Original Article : https://tinybuddha.com/blog/mindful-money-how-to-erase-credit-card-debt/
“When I let go of what I am, I become what I might be.” ~Lao Tzu
If you’d asked me about money five years ago, I would’ve said, “Oh I’m never going to have money.” On the surface, this sentiment didn’t bother me. I have a job I love and a great marriage, so who needs money?
Over the years I’ve realized, however, that everyone needs money. You have to have a place to live, food, clothes, and a chance to have fun.
So one day I decided that just enough wasn’t enough anymore. I wanted more money but I’d always thought of myself as a poor person. How do poor people get money? I didn’t want to change jobs or start a new career or move to a different city.
I looked at the amount of money that I make right now. Could that amount of money be more than enough?
To answer that question, I first had to know how much money I was spending each month. I sat down with all of my monthly bills and expenses and added up the columns. I found out what I already knew: I was spending more money than I make.
It was no wonder that I was in debt. So I took a two-pronged approach to the problem. First, I was going to erase debt, and second, I was going to have more money in my life.
Erasing credit card debt is not as hard as some people believe, but it’s also not a quick and easy process. As you might expect, it may take almost as long to erase credit card debt as it did to build up. If you’re drowning in credit card debt, you might consider a step like bankruptcy because that is theway to legally erase debt.
My situation wasn’t that bad and I wanted to feel the pain of paying back the debt dollar by dollar. I knew that would be the only way that I would learn to manage my money better. I needed to take the journey of becoming debt-free, step by step.
For me, the first step in eliminating debt was actually facing how much it was. I knew I was spending money and that I was spending money that I didn’t have, but if I never actually looked at those credit card statements somehow that made it okay. Or at least that’s what I told myself.
So when I sat down with my monthly bills, I took a hard look at those credit card statements. I tried to remember what all the charges were for and I couldn’t do it. Why had I spent $49.87 at Macy’s? No idea.
Once I actually knew how much money I owed to the credit card companies, I made a list of all of my credit card debt. I arranged it in order of the smallest debt to the largest. That’s how I was going to pay these off—from the smallest amount of money to the largest amount of money.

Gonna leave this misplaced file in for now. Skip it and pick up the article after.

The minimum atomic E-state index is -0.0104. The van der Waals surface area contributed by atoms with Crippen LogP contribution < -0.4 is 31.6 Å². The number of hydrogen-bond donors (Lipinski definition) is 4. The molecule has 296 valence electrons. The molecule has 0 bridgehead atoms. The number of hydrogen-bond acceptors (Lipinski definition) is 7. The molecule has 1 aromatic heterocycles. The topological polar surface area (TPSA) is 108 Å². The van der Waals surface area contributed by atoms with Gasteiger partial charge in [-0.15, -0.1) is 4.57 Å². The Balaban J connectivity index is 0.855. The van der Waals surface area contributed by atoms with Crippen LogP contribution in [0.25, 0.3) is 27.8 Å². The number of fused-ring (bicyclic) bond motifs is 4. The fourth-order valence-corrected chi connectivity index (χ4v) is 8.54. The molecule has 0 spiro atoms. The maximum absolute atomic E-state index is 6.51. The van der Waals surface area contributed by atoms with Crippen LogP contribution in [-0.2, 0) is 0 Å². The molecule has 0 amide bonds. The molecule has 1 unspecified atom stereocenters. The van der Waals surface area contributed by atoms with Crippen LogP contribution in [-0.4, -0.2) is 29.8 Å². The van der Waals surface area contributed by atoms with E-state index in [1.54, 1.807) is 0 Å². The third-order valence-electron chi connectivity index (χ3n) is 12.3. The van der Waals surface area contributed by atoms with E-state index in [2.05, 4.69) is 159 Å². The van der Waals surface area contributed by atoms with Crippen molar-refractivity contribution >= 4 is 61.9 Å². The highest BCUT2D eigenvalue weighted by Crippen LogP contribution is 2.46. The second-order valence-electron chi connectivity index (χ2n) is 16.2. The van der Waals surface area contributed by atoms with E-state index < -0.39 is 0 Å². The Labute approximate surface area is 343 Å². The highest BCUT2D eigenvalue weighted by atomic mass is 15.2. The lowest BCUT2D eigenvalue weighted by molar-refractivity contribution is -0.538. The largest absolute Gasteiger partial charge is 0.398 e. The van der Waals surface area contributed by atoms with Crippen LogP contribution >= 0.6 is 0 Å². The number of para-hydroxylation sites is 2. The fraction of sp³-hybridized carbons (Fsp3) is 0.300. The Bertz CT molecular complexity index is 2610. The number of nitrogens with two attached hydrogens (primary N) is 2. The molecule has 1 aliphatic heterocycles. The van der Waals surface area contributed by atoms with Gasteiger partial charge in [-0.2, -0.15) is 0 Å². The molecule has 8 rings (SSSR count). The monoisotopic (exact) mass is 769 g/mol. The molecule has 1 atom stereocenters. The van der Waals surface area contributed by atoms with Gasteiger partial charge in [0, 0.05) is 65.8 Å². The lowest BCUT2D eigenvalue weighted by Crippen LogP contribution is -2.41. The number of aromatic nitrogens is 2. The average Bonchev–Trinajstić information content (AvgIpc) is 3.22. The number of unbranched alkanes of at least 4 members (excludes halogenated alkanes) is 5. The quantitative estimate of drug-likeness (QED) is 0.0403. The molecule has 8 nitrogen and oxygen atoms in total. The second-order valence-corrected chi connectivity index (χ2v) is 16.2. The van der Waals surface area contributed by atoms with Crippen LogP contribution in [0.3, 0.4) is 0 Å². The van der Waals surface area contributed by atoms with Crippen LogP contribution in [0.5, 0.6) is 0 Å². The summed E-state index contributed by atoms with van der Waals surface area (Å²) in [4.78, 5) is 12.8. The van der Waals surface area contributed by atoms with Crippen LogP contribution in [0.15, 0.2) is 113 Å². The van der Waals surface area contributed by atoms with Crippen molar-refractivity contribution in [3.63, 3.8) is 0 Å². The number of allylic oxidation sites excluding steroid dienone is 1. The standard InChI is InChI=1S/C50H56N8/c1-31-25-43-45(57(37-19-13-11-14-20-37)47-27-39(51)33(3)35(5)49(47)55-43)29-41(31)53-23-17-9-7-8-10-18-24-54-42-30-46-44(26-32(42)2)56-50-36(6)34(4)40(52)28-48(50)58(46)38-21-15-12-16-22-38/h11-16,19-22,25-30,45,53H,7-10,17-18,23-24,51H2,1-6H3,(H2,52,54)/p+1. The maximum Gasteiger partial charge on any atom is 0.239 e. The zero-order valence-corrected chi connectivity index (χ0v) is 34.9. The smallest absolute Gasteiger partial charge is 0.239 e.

I read about a concept called the debt snowball and I thought this would help me. It’s a simple concept: you look at your budget, your bills, and your monthly expenses and see where you can scrape together an extra $50 or $100. That money becomes the start of your snowball.
You pay the minimum payment on that small credit card balance but in addition you add that extra $50 or $100. Every single month on that one credit card, you put that extra money towards the balance.
When that credit card is paid off, you take the full amount that you are sending to pay for that credit card and you apply it to the next minimum balance on the next smallest credit card balance.
So for instance, maybe now your debt snowball is $150 thanks to the original hundred dollars and the $50 minimum payment that you are making on that first credit card. Every single month you apply the debt snowball amount to the credit card and it just slowly eats away at that credit card balance.
That’s the first part of the solution. The second part is to actually have more money in your life. For me, this was as simple (or it became simple over time) as paying attention to where every single dollar goes.
I had never been a conscious spender before. Money flowed through my fingers all too easily. My new money consciousness said that I needed to pay attention and literally name every dollar in my bank account. So I sat down and created a written budget for the first time in my life.
I knew how much money I was spending on rent. I know how much money I was spending on groceries, on utilities and other bills. I created a budget and even with the debt snowball, I was saving an extra $65 a month.
That doesn’t sound like much but very quickly I had a little cushion of savings. And after a few months of living with this budget, I realized that I could cut a few other things and have a little bit more money in savings.
By living mindfully in this way, I find that I feel rich for the first time in my life. I have money in the bank. My spending is under control. I am almost free of credit card debt. And most importantly, I don’t use credit cards anymore at all.
I pay cash for the things that I need and the things that I want. I do not feel deprived in the least. When I need something, I buy it. More importantly, when I want something, I buy it. I find, however, that I don’t want things in the same way that I used to.
I used to use things to make me feel better about the problems in my life. But now that I have my life under control, I don’t need those things, not in the same way. I think that’s been the greatest gift that this journey has brought me—learning to live simply and loving it. For the first time in my life I have more than enough. I am truly blessed.